Tasering of student under investigation

Just as the Eugene community began to put one Taser use controversy to rest, another one appears to be brewing.

In an incident last month, Eugene police officers used a Taser on an international University student at an apartment complex on West 11th Avenue.

Eugene police Lt. Doug Mozan said officers were dispatched to the residence where they were “told that there was a history of trespassing (and) that there were possible men trespassing inside.”

The officers arrived to find the scene exactly how it was described to them, Mozan said.

“The officers entered the residence and detained one man,” Mozan said. “The second man — circumstances led to use of the Taser and he was taken into custody.”

Once the officers received the correct information, Mozan said, they released both men, who knew limited English, from custody.

An investigation is underway to determine whether the use of a Taser was warranted in an incident riddled with misunderstanding.The students were part of American English Institute, a program through the University aimed at teaching international students English.

“The goal of that program is to get their English language skills to a point to meet requirements to enroll in classes,” Director of Media Relations Julie Brown said.

University officials and AEI directors were notified quickly, and helped put the students in touch with legal services and resources like the University Health Center and counseling, Brown said.
Ilona Koleszar, an attorney from Student Legal Services, is representing the students and said the students face an additional challenge in the situation because they are new to the U.S.

“Imagine if you were an international student who doesn’t know English,” she said. “It’s a little frightening to these guys.”

Koleszar is advising the students not to speak with anyone during the investigation process.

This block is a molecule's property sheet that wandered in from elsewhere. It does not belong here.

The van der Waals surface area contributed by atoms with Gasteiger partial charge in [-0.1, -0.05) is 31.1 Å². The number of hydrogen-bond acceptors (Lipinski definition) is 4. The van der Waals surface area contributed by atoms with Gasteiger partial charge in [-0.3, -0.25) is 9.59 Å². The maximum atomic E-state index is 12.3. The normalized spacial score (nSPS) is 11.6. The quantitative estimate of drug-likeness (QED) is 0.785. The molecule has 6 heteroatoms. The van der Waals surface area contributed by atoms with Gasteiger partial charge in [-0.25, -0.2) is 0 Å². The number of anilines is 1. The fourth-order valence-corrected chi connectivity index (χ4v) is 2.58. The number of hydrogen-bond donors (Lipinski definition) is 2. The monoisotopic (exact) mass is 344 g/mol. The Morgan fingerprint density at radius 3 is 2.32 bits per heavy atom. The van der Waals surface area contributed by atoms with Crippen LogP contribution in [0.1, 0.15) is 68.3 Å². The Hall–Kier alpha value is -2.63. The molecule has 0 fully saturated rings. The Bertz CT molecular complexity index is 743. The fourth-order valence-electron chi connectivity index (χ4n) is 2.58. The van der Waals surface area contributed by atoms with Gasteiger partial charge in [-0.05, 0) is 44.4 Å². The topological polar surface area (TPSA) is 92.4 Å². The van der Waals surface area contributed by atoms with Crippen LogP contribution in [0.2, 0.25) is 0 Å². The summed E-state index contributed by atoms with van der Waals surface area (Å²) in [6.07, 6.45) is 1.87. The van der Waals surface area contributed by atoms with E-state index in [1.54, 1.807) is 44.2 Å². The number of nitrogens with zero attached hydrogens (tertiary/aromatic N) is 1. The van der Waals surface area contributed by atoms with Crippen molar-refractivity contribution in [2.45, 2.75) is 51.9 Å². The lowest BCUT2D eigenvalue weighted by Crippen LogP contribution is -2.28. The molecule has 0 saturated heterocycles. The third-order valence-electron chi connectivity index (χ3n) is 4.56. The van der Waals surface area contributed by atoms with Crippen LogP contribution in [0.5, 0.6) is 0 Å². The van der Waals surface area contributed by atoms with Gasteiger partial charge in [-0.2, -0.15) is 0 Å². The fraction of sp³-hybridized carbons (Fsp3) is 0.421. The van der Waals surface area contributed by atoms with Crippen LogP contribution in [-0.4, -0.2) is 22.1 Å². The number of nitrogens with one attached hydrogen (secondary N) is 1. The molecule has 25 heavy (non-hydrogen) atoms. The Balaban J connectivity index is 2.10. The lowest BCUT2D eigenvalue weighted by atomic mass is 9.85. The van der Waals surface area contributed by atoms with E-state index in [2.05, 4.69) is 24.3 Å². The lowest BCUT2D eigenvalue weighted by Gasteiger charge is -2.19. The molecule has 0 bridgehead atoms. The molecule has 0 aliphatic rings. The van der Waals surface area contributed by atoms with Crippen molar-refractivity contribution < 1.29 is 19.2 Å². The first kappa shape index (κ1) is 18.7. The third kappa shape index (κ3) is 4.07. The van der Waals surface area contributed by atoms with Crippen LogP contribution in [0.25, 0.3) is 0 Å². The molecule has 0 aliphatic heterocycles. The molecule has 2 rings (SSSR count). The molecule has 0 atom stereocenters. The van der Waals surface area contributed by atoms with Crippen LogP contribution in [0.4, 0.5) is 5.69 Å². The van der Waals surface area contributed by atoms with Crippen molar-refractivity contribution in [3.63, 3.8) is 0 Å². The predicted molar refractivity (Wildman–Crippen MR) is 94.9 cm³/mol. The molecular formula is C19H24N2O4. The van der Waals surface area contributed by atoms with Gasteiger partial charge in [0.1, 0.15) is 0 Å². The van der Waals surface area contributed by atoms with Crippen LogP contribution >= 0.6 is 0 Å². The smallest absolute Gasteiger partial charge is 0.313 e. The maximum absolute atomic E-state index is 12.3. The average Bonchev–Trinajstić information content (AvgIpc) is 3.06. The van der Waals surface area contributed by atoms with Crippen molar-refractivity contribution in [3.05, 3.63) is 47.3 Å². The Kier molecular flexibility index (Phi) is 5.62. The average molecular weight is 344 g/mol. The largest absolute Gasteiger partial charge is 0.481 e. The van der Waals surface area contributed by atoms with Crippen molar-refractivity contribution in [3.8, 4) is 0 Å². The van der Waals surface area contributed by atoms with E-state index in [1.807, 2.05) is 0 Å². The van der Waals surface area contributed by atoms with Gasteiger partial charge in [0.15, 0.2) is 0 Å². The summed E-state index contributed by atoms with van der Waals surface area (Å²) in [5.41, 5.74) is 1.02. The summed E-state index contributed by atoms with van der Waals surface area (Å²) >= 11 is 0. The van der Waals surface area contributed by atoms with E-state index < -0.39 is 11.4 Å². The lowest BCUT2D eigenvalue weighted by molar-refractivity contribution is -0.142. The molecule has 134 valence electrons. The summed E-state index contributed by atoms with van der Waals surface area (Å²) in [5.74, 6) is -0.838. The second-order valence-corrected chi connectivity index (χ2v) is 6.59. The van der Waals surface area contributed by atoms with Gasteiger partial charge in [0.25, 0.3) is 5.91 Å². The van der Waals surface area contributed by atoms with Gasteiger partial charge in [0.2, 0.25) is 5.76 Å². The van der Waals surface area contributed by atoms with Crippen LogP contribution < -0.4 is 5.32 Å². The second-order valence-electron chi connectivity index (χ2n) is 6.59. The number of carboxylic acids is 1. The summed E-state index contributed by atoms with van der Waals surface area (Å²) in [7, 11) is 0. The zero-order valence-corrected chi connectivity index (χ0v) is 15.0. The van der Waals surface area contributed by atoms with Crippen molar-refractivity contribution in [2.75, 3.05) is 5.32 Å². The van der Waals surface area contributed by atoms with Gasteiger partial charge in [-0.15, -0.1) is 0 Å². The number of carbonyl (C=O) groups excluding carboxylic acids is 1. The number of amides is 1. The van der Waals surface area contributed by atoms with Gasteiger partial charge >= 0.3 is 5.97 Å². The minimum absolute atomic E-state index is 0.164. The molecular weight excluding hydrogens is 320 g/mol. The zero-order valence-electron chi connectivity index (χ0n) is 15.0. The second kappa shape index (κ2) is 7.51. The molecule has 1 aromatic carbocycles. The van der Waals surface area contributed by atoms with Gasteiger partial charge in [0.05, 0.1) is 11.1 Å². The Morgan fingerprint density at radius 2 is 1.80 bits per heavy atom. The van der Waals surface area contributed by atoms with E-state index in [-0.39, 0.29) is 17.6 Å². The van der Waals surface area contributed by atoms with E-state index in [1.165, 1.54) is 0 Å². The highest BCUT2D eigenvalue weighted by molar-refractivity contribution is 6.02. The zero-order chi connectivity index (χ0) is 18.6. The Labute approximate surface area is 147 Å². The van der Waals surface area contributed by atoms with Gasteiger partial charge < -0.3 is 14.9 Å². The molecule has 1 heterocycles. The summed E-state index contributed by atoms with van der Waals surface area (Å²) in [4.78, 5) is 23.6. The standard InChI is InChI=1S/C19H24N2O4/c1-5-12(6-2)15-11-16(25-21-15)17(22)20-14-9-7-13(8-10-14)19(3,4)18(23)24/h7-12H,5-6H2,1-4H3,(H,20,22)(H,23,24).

In May 2008, then-University student Ian Van Ornum was shocked twice by Eugene police officers by a Taser, leading to two investigations. Earlier this month the Civilian Review Board ruled that the Taser use was compliant with policy.

“This is a community struggling with Taser use policy,” Koleszar said. “It’s going to be a while for this to be figured out. This case with the international students comes very quickly after the wounds of the Van Ornum case.”

Koleszar emphasized the importance of the investigation process so that there is no turmoil within the community.

“I’m doing my part to make this run as smoothly, seamlessly and perfectly as possible,” she said. “With the conclusion, whatever it ends up being, I want the process to have been full of integrity.”

Eugene City Councilor George Brown is on the city’s police commission which is reviewing the current police Taser policy and represents the section of the city where the incident occurred.

“I’m one of those people who wants to help improve the relationship between police and citizens,” Brown said. “Hopefully we will find out, how did this thing go from a total misunderstanding, how did it keep escalating out of control, to one of the kids getting tased?”

As a member of the Eugene Police Commission, Brown understands the use of Tasers as an alternative to deadly force, but questions their use by Eugene police.

“They are being used (as) pain compliance tools: ‘This guy’s not listening to me, which doesn’t warrant using a gun, so I’m going to Taser him and get him too,'” he said. “This is a major area of concern. Most review boards and commissions put it down as a need for more training.”

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